New Delhi, Feb. 25: Banking licences should be split into two one for basic services and another for complex financial transactions.
Having two types of licences, one for providing basic banking to fulfil the obligations of financial inclusion and the other for full banking encompassing all activities of a commercial bank, could be considered, said the Economic Survey 2010-11 that was tabled by finance minister Pranab Mukherjee in Parliament today.
Explaining the proposal, principal economic adviser to the finance ministry Dipak Dasgupta said, In order to meet the broader objectives of financial inclusion, we need some institutes that are able to mobilise deposits at basic levels and allow credit back to the community at large. At the other end of the spectrum, we also need specialised institutes that can cater to more sophisticated banking services, Dasgupta added.
The survey has proposed that microfinance institutions (MFIs) and non-banking finance companies (NBFCs) should be given licences for basic banking services.
NBFCs account for 11.2 per cent of the assets of the total financial system and are an important intermediary for small-scale and retail sectors.
Sources said finance minister Pranab Mukherjee was likely to increase the corpus of the Financial Inclusion Fund and Financial Inclusion Technology Fund, currently at Rs 600 crore each, in the Union budget. These funds support business facilitators, business correspondents, self-help groups, MFIs, NGOs and joint liability groups that are involved in inclusion.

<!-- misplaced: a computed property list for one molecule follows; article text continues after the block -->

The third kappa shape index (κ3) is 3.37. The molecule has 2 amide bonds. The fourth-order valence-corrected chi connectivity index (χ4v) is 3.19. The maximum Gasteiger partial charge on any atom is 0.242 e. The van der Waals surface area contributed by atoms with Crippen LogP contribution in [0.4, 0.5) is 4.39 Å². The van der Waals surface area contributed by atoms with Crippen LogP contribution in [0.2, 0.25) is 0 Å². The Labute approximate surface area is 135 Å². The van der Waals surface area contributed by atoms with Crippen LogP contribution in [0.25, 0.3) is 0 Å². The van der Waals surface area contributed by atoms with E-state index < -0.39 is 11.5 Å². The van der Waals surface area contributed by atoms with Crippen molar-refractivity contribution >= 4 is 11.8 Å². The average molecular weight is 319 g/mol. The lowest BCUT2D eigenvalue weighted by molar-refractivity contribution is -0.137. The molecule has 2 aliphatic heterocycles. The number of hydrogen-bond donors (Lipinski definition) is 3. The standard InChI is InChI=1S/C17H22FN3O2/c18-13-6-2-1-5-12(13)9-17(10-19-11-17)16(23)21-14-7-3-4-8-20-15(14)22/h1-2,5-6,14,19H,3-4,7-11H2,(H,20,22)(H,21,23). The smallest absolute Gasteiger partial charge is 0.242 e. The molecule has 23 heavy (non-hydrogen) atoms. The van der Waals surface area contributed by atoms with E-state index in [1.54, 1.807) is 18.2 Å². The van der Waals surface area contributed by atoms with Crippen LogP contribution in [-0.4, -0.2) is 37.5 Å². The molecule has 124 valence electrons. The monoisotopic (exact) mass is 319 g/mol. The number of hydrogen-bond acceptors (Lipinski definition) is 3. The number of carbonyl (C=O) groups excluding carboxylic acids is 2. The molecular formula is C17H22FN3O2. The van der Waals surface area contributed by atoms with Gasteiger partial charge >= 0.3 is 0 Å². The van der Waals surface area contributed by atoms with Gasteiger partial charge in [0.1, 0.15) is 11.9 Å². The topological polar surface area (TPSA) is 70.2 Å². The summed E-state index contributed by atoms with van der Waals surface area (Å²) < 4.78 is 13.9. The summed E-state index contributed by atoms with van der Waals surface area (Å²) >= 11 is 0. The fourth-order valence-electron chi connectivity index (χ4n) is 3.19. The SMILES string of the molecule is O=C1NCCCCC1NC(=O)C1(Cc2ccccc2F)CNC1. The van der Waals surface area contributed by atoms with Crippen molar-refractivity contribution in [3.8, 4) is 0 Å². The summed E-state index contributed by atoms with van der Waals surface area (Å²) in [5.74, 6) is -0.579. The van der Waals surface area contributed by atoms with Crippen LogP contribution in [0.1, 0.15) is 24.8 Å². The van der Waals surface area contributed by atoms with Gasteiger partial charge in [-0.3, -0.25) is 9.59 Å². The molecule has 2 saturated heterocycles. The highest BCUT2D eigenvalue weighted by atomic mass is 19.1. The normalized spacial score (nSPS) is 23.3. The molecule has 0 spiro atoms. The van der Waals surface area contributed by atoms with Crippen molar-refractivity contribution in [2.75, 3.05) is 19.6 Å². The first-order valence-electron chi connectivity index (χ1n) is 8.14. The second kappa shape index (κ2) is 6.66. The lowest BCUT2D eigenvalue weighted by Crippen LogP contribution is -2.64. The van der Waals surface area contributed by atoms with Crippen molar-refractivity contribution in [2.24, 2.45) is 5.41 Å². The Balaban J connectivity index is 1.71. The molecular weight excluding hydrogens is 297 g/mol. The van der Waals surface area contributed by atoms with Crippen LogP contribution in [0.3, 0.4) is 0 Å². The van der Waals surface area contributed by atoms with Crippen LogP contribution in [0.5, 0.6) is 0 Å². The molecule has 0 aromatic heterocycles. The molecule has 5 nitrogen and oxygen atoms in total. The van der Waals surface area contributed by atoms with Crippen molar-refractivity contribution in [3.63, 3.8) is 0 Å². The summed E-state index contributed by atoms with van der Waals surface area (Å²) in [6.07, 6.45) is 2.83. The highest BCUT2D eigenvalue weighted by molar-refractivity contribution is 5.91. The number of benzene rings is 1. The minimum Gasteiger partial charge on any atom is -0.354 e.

Its a good thought to have basic banking licences. However, it needs to be substantiated with a sustainable business model, said Abhishek Sinha, CEO of Eko India Financial Services. Eko is a business correspondent for ICICI Bank and the SBI helping people who earn less than Rs 5,000 a month and own a mobile phone to open bank accounts.
The survey has suggested that industrial houses such as Reliance Capital, Indiabulls, IL&FS and Aditya Birla Financial Services can be allowed to do banking.
As regards allowing industrial houses, business houses and NBFCs to promote banks, they may be allowed full banking licence with a provision for avoiding conflict of interests, said the survey.
However, the survey warns that regulatory robustness should not be compromised for providing banking access.
The issue of providing eligibility norms for new entities to operate as banks is of paramount importance.
Moreover, the minimum capital requirement for those proposing to start a banking institution should be graded.
The survey is of the opinion that the principal of reciprocity could be applied to countries that have allowed Indian banks to expand in their jurisdiction.